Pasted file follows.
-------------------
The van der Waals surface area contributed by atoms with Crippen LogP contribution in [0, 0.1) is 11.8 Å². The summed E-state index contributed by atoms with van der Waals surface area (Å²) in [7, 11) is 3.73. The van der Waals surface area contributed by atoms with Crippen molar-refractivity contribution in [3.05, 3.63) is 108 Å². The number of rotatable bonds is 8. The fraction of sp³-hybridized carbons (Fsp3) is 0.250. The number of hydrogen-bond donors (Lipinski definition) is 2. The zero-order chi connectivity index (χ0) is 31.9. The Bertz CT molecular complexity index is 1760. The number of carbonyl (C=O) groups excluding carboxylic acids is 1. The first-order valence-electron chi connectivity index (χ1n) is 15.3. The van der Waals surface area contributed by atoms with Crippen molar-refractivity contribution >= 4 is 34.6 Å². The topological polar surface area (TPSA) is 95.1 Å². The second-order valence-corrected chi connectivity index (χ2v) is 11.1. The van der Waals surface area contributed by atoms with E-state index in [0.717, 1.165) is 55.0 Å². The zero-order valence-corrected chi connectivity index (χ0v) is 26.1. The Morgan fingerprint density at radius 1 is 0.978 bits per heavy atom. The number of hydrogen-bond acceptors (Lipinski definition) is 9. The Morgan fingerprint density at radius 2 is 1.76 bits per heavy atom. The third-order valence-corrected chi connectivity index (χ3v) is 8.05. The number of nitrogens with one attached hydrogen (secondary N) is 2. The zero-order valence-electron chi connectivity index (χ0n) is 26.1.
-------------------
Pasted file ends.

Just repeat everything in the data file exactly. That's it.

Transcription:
The van der Waals surface area contributed by atoms with Crippen LogP contribution in [0, 0.1) is 11.8 Å². The summed E-state index contributed by atoms with van der Waals surface area (Å²) in [7, 11) is 3.73. The van der Waals surface area contributed by atoms with Crippen molar-refractivity contribution in [3.05, 3.63) is 108 Å². The number of rotatable bonds is 8. The fraction of sp³-hybridized carbons (Fsp3) is 0.250. The number of hydrogen-bond donors (Lipinski definition) is 2. The zero-order chi connectivity index (χ0) is 31.9. The Bertz CT molecular complexity index is 1760. The number of carbonyl (C=O) groups excluding carboxylic acids is 1. The first-order valence-electron chi connectivity index (χ1n) is 15.3. The van der Waals surface area contributed by atoms with Crippen molar-refractivity contribution >= 4 is 34.6 Å². The topological polar surface area (TPSA) is 95.1 Å². The second-order valence-corrected chi connectivity index (χ2v) is 11.1. The van der Waals surface area contributed by atoms with E-state index in [0.717, 1.165) is 55.0 Å². The zero-order valence-corrected chi connectivity index (χ0v) is 26.1. The Morgan fingerprint density at radius 1 is 0.978 bits per heavy atom. The number of hydrogen-bond acceptors (Lipinski definition) is 9. The Morgan fingerprint density at radius 2 is 1.76 bits per heavy atom. The third-order valence-corrected chi connectivity index (χ3v) is 8.05. The number of nitrogens with one attached hydrogen (secondary N) is 2. The zero-order valence-electron chi connectivity index (χ0n) is 26.1.